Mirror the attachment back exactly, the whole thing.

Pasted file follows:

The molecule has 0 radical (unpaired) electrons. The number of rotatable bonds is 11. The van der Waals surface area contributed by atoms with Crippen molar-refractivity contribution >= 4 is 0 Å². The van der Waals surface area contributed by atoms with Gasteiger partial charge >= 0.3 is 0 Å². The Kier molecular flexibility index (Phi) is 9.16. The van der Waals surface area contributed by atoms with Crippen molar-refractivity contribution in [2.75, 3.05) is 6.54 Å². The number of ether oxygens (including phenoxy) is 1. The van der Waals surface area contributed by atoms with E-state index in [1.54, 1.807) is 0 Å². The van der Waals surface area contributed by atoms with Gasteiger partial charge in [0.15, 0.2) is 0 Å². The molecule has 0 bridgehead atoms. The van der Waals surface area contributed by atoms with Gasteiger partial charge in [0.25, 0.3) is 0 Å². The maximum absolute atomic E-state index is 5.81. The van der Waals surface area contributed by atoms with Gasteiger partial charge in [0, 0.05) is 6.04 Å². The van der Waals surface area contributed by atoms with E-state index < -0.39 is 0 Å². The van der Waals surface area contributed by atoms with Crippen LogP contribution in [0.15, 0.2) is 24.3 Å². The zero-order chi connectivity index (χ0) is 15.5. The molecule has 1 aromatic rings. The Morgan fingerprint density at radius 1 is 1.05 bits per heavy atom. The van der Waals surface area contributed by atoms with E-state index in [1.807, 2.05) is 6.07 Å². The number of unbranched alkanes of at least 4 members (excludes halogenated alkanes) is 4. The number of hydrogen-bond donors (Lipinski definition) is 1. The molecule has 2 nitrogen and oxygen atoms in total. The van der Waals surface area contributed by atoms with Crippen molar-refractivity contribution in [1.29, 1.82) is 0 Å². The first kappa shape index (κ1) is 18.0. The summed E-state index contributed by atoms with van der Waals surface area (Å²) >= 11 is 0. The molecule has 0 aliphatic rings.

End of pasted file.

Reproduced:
The molecule has 0 radical (unpaired) electrons. The number of rotatable bonds is 11. The van der Waals surface area contributed by atoms with Crippen molar-refractivity contribution >= 4 is 0 Å². The van der Waals surface area contributed by atoms with Gasteiger partial charge >= 0.3 is 0 Å². The Kier molecular flexibility index (Phi) is 9.16. The van der Waals surface area contributed by atoms with Crippen molar-refractivity contribution in [2.75, 3.05) is 6.54 Å². The number of ether oxygens (including phenoxy) is 1. The van der Waals surface area contributed by atoms with E-state index in [1.54, 1.807) is 0 Å². The van der Waals surface area contributed by atoms with Gasteiger partial charge in [0.15, 0.2) is 0 Å². The molecule has 0 bridgehead atoms. The van der Waals surface area contributed by atoms with Gasteiger partial charge in [0.25, 0.3) is 0 Å². The maximum absolute atomic E-state index is 5.81. The van der Waals surface area contributed by atoms with Gasteiger partial charge in [0, 0.05) is 6.04 Å². The van der Waals surface area contributed by atoms with E-state index < -0.39 is 0 Å². The van der Waals surface area contributed by atoms with Crippen LogP contribution in [0.15, 0.2) is 24.3 Å². The zero-order chi connectivity index (χ0) is 15.5. The molecule has 1 aromatic rings. The Morgan fingerprint density at radius 1 is 1.05 bits per heavy atom. The van der Waals surface area contributed by atoms with E-state index in [1.807, 2.05) is 6.07 Å². The number of unbranched alkanes of at least 4 members (excludes halogenated alkanes) is 4. The number of hydrogen-bond donors (Lipinski definition) is 1. The molecule has 2 nitrogen and oxygen atoms in total. The van der Waals surface area contributed by atoms with Crippen molar-refractivity contribution in [1.29, 1.82) is 0 Å². The first kappa shape index (κ1) is 18.0. The summed E-state index contributed by atoms with van der Waals surface area (Å²) >= 11 is 0. The molecule has 0 aliphatic rings.